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March 19, 2004


Zane Safrit

Jennifer Rice,, poses an excellent question. What's the difference between napsterizing and or bite-sizing. Napsterizing knowledge or bite-sizing it. And how's the difference, if any defined in the world of blogs.

Well, it's kinda like steps on a long walk. I'm a marathoner (ok, I've completed two) and all those long runs are made up of itty-bitty, sometimes slow, often painful steps. Journey of a hilly 20 miles starts with that first shuffle.

That's how I look at Napsterizing and bite-sizing. Napsterizing is the long-run. It's the wholeness of expereince you hope to create with lots of bite-sized chunks of knowledge. Napsterizing comes from sharing bite-sized chunks. You don't get one without the other.

The most powerful napsterized experiences come from sharing bite-sized chunks of knowledge so integrated, so interconnected that they weave a fabric of knowledge that is a bit greater than the moutful of bite-sized chunks.

Our company, Conference Calls Unlimited, offers bites-sized samples of our services. Free web or free audio conferences. And it works.

We're also giving away webinars from Jackie and Ben, their books and also Seth Godin's books. It's very successful. Again, in bite-sized chunks that over time we hope we can then show we've napsterized ...something unique.

Ben McConnell

Peter, not too worry too much, for your concerns are common: If I give away too much knowledge, won't that help my competitors?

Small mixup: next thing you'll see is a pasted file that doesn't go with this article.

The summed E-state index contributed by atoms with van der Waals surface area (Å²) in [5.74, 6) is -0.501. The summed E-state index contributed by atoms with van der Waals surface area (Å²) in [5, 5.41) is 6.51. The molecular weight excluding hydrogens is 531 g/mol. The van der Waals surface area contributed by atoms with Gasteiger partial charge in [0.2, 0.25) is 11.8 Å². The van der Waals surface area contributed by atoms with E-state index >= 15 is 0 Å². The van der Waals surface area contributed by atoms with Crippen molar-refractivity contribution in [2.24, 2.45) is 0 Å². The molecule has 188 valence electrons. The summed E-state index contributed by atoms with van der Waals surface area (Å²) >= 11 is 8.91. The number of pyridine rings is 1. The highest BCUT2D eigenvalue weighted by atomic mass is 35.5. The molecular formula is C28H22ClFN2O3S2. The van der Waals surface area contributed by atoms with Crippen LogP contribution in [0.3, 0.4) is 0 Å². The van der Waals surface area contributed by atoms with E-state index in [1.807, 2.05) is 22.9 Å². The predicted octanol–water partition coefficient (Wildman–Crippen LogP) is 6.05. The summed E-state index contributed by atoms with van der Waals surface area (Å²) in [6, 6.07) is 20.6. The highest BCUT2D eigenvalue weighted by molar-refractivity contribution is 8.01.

Napsterizing your knowledge *may* help your competitors know what you're doing (if they're paying attention), and they may or may not decide to internalize that knowledge. But there's a good chance they already had the same ideas and are working on similar plans.

Yet, all of that matters none to customers and prospects who are trying to solve real-time problems and issues.

Tim O'Reilly often discusses O'Reilly & Associates' plans for the year ahead at industry conferences. Inevitably, someone will tell him afterward, "Well, you just gave all your competitors some great ideas!" He doesn't mind, though. It's execution of ideas that matters more, and his company's strong execution is part of what drives O'Reilly's customer evangelism.

Peter Caputa

Thanks for the comments! I am a little more assured that it is a good idea to blog with a little less restraint or concern.